In our evaluation experiment, we used three sensor modules placed 60 degrees apart, such that the complete coverage becomes over 180 degrees, hemispherical and with a good mutual overlap. In the horizontal plane their individual sensitivity angle is -50 to + 50 degrees. So at the extreme opening angles we cover a range of 220 degrees. The angular sensitivity after the datasheet looks like:
We optimized the sensitivity for use with naked bodies in front of the sensors. In contrast to radar sensors (2), these devices have no backward lobes at all, which is an important advantage in stage- and theater applications. However, the dynamic range of the device is severy limited by the excessive noise generated in the sensor. Practical values will be below 28dB, and as a consequence a ADC resolution of 5 bits will be enough.
The circuit we designed looks like:
Everything fits nicely on a Eurocard format (100x160) prototyping board. The reference output from the PIR modules is very high impedance (ca. 100k) and therefore we connected it (with the three references in parallel) to the AD0 input pin via a 470k resistor. To suppress 50Hz interference, we added a low leakage 1µF capacitor. The disadvantage being that the sensor can only reliably be used after ca. 20 seconds of chargeup time. Buffering with a voltage follower opamp would have been a superior solution... The voltage dividers 5k1/10k on the analog outputs are to adapt the output range (0-5V) from the PIR modules to the input range of the AD inputs. In order to preserve 10 bit resolution, these resistors have to be 0.1% precision types. The ARM processor used for data acquisition and processing , the LPC2103, a 32 bit processor clocked at 60MHz, is mounted on one of the development boards produced by Corridium Corp. and forms a subsystem on our own board. It is shown in the picture below:
The timing resolution is 1µs, way above what we need here. The board can be programmed in Basic. The firmware for this board can be downloaded freely for examination: Arm_Midi_PIR2.bas. The data channel scan rate we found suitable is 25S/s. The data rate for our applications leads to a maximum of 175 midi messages per second (always corresponding to a sampling rate of 25 S/s per channel) but, when no movement is detected, can be as low as 25 midi messages a second. In order to reduce the inherent noise as much as possible, we do oversample the channels in the firmware each at 200S/s (8x oversampling), but the results are averaged and output only as 25S/s. By leaving out the pacing commands in the source code, the sampling and data rate can easily be driven up to ca. 250Scans/s leading to 1750 midi messages a second which is at the edge of what the midi protocol is capable of dealing with. If this is implemented, however, the receiving PC may get in trouble handling the midi data flow.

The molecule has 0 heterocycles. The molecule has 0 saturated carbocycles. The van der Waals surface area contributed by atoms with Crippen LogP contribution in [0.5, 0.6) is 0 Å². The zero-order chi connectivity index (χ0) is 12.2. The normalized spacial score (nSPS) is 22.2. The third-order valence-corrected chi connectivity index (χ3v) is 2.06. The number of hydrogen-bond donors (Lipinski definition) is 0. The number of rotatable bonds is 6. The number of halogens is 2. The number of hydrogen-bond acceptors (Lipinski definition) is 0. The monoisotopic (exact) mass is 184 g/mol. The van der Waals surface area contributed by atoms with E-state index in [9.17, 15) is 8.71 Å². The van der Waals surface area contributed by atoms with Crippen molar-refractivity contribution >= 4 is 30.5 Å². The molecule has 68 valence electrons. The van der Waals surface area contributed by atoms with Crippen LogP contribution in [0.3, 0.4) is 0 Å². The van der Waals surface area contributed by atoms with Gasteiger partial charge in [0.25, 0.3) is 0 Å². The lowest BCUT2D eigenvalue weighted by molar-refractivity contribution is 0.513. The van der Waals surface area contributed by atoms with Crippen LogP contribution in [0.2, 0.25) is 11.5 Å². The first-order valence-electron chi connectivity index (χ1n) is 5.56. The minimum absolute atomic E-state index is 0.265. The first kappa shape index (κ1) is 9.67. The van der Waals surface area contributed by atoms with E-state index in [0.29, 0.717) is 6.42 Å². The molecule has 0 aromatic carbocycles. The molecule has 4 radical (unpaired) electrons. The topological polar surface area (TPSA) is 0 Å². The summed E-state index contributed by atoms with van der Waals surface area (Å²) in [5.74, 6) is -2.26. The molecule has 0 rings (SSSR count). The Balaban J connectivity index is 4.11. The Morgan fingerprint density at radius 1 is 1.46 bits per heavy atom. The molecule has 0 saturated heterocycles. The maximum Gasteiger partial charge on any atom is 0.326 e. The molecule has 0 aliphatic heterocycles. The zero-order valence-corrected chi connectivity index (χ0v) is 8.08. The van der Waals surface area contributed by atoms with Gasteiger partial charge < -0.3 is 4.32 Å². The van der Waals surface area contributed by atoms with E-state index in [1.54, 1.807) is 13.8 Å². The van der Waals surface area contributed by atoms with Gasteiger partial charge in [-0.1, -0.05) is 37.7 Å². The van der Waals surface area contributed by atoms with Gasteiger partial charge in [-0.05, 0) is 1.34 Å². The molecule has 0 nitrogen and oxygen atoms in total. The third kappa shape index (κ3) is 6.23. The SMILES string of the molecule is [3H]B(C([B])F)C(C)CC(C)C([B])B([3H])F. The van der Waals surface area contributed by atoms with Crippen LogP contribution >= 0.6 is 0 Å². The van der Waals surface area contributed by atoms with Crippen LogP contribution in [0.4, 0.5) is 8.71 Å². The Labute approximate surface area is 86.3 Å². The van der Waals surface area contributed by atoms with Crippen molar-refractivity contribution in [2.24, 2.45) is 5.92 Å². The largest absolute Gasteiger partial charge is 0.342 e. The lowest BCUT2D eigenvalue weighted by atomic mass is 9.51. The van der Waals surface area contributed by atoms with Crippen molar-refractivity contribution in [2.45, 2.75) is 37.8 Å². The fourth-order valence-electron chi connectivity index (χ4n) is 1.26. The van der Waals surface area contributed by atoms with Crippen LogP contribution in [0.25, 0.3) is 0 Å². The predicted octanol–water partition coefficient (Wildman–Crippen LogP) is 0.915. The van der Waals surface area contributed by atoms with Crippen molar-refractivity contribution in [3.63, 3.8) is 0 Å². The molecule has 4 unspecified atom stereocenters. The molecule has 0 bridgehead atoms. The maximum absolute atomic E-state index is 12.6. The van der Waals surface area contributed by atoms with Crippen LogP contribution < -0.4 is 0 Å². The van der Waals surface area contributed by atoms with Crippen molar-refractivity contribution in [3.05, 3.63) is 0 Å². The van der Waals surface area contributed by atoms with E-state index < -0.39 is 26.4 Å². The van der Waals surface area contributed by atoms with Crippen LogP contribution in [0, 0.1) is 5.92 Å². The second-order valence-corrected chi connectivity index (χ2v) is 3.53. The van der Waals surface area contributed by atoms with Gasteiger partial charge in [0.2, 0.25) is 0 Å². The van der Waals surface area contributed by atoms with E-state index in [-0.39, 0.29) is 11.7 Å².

A procedure for the receiving end is part of our public domain GMT library g_lib.dll (source code module g_midi.inc) running on the Wintel platforms. (5) The Apple platform is not supported.
On the main board, there are DIP switches allowing the selection of the transmit midi channel, as well as for the selection of one of the maximum four programs in the firmware.
Programs available in the firmware are:
|bit 6||bit 5||bit 4||bit 3|
The processing board prototype, with power supply and all connectors-including the USB plug only required for programming-, looks like:
The blue LED's were mounted between the PIR modules such that they give a visual indication of the proper functioning of the sensors to the performers. Note also that the sensors are placed upright on the PC board. To achieve this we used halves of wire wrap IC sockets as connectors fitting the sensor modules Obviously, if a proper PC board were designed, about half of the space would have been enough to accommodate all the components. The prototype was mounted on a stainless steel baseplate and chassis with a mounting thread for placement on a normal microphone stand.
To receive and process the data, we set up a structure containing
circular data buffers (10 seconds deep) for the three sampled analog channels,
as well as fields for the pulse-trains from the window comparators. After removing
the DC component from the analog data and rectifying and integrating we obtain
the amplitudes of the infrared radiation received. The distance was first calculated
by inverting the square root from the largest of these three values. (d =
1/ (SQR(maxvalue)). However, this did not lead to acceptable results. Thus
we plotted received amplitude versus distance and noticed that the amplitude
in fact goes down when the body comes closer than say 1 meter to the sensor.
The explanation being that for such distances, the fresnel bands may overlap